“We just worked on a lot of stuff within ourselves, within our program, how to communicate with each other off the court, and I think that honestly propelled us into such a high, high level with how we worked with each other, and then that transferred onto the court,” explained Wong-Orantes, who noted the team has Enquist on speed dial while at the World Championship. “I really commend Sue. I just really give a lot of praise to her because I think our culture was never bad, but I think [she] just transformed into a different level.”

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ARNHEM, NETHERLANDS – Justine Wong-Orantes (far right) poses for a photo with her U.S. teammates after defeating Canada at the 2022 FIVB Volleyball Women’s World Championship on September 26, 2022. (Photo by Rene Nijhuis/Orange Pictures/BSR Agency/Getty Images)

Wong-Orantes said she and her U.S. teammates are on their toes for the world championships, which features twice as many teams (24) as the Olympics and a “more grueling” format.

“It’s going to be a long tournament, and I think we’re really going to need all 14 of us that are here. I’m pretty certain that, at any given moment, someone’s going to be called on and someone’s going to need to step up in big moments.”

2022 Ascendant LPGA: How to watch, who’s playing in Texas’s annual signature event

Atthaya Thitikul of Thailand hits her second shot on the 16th hole during the final round of the Walmart NW Arkansas Championship.
Getty Images

The LPGA make its annual stop in The Colony, Texas, this week for the 10th edition of the Ascendant LPGA benefiting Volunteers of America, where Thailand’s 19-year-old rookie Atthaya Thitikul comes in hot off her second career win and second playoff victory this season at the Walmart NW Arkansas Championship.

Leading the 132-player field at Old American Golf Club, located at Golf Clubs at The Tribute, are Texas residents and past champions Cheyenne Knight and Angela Stanford. They’ll compete for the $1.7 million prize purse alongside major champions Nelly KordaLydia Ko and Brooke Henderson. Last year’s Ascendant LPGA champion, world No. 1 Jin Young Ko, will not be defending her title after announcing earlier this month she would be missing several weeks due to a nagging wrist injury.

This past weekend in Arkansas, Thitikul took the lead with a 10-under 61 in the second round and shot 68 in the final round to finish regulation tied with Danielle Kang at 17-under 196. Thitikul, who won the JTBC Classic in March in a two-hole playoff vs. Nanna Koerstz Madsen, drained an 8-foot birdie putt on the second playoff hole to secure the win over Kang.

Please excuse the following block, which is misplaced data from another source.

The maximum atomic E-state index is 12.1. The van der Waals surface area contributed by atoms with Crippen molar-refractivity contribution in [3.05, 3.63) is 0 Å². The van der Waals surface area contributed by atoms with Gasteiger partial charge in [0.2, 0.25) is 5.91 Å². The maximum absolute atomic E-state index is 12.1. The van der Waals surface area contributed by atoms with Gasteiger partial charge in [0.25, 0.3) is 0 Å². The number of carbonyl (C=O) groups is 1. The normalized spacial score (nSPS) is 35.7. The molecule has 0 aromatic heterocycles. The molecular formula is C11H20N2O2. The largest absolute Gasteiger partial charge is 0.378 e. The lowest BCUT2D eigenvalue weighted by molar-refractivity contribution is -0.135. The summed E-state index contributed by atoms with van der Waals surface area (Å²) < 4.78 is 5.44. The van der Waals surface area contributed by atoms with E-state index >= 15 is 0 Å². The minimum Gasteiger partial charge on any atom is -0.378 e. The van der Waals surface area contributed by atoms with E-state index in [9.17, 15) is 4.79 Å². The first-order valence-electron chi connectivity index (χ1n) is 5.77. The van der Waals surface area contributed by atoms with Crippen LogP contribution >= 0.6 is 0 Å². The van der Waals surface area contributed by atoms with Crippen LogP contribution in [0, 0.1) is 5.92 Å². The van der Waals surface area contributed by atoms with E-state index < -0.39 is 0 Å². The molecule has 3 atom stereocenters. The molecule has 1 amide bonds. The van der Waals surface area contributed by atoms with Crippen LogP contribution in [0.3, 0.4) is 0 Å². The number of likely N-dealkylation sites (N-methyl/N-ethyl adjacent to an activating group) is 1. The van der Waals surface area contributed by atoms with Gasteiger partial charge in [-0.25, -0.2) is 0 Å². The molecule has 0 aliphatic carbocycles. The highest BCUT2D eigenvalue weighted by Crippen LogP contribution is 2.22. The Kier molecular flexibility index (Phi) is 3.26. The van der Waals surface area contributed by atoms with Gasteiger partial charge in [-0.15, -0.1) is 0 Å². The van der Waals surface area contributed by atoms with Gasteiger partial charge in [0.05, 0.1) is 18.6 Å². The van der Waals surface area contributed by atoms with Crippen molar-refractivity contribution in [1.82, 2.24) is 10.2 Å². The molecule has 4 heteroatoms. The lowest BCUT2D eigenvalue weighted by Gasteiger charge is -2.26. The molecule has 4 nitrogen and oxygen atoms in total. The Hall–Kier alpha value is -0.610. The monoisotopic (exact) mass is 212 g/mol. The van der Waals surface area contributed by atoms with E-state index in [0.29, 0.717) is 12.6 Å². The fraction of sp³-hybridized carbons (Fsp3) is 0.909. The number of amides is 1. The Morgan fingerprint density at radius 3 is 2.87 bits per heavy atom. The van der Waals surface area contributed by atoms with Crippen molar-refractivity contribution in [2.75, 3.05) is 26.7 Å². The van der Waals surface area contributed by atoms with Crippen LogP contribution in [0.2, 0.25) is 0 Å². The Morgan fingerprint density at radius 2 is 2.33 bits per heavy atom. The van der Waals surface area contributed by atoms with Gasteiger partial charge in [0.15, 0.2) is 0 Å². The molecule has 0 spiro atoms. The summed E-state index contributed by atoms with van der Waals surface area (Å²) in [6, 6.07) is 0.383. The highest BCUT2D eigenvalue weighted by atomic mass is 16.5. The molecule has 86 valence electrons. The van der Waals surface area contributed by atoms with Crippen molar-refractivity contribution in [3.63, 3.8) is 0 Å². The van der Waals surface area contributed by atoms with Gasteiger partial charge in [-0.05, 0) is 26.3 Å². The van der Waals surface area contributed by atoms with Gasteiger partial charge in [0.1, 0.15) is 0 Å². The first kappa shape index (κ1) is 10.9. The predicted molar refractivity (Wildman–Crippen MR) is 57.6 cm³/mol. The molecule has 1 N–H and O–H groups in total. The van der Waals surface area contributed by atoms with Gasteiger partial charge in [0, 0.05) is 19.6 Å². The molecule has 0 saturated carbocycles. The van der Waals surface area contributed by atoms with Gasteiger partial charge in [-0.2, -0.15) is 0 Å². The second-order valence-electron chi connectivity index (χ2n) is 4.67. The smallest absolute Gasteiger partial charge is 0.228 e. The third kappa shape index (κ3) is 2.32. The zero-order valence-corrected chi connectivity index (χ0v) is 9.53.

How to watch the 2022 Ascendant LPGA 

Coverage of the 2022 Ascendant LPGA from Old American Golf Club in The Colony, Texas, can be found on Golf Channel, with streaming options available any time on any mobile device and online through and the NBC Sports app.

  • Thursday, Sept. 29: 12:30-3:30 p.m. ET, Golf Channel
  • Friday, Sept. 30: 12:30-3:30 p.m. ET, Golf Channel
  • Saturday, Oct. 1: 1-4 p.m. ET, Golf Channel
  • Sunday, Oct. 2: 1-4 p.m. ET, Golf Channel

Who’s playing in the 2022 Ascendant LPGA

Six of the top 10 players in the Rolex World Rankings are among the field in Texas, including:

  • No. 2 Nelly Korda
  • No. 4 Lydia Ko
  • No. 5 Atthaya Thitikul
  • No. 6 Brooke Henderson
  • No. 7 Lexi Thompson
  • No. 10 Nasa Hataoka

A number of local Texans also are in the tournament, headlined by past champions, Angela Stanford (2020) and Cheyenne Knight (2019), and two junior champions of the Volunteers of America Classic Girls Championship, who are playing on a sponsor exemption: Yunxuan (Michelle) Zhang (2022), a freshman at SMU, and Avery Zweig (2021), a high school sophomore from McKinney, Texas.

Past five champions of The Ascendant LPGA

2021 Jin Young Ko (South Korea) 16-under 268 1 stroke Matilda Castren
2020 Angela Stanford (USA) 7-under 277 2 strokes So Yeon Ryu, Inbee Park, Yealimi Noh
2019 Cheyenne Knight (USA) 18-under 266 2 strokes Brittany Altomare, Jaye Marie Green
2018 Sung Hyun Park (South Korea) 11-under 131 1 stroke Lindy Duncan
2017 Haru Nomura (Japan) 3-under 281 Playoff Christie Kerr

Last time at The Ascendant LPGA

South Korea’s Jin Young Ko carded a final-round 69 to maintain her 54-hole lead at Old American Golf Club and held on for a one stroke win at the 2021 Volunteers of America Classic, her eighth career LPGA tour title. Ko finished regulation at 16-under 268, edging Finland’s Matilda Castren by one stroke.

It kicked off a five-win season for Ko, who had just lost her No. 1 ranking to Nelly Korda the week prior after holding the top spot for 100 straight weeks. She regained the No. 1 ranking back in October 2021, after earning her fourth win in seven starts at the BMW Ladies Championship.

More about Old American Golf Club

Opened in 2010, the Old American Golf Club is one of two clubs at The Tribute, a lakefront resort community on Lewisville Lake in The Colony, Texas. Designed by Tripp Davis and 12-time PGA Tour winner Justin Leonard, Old American plays as a Par 71 and stretches to 6,475 yards on the tournament scorecard.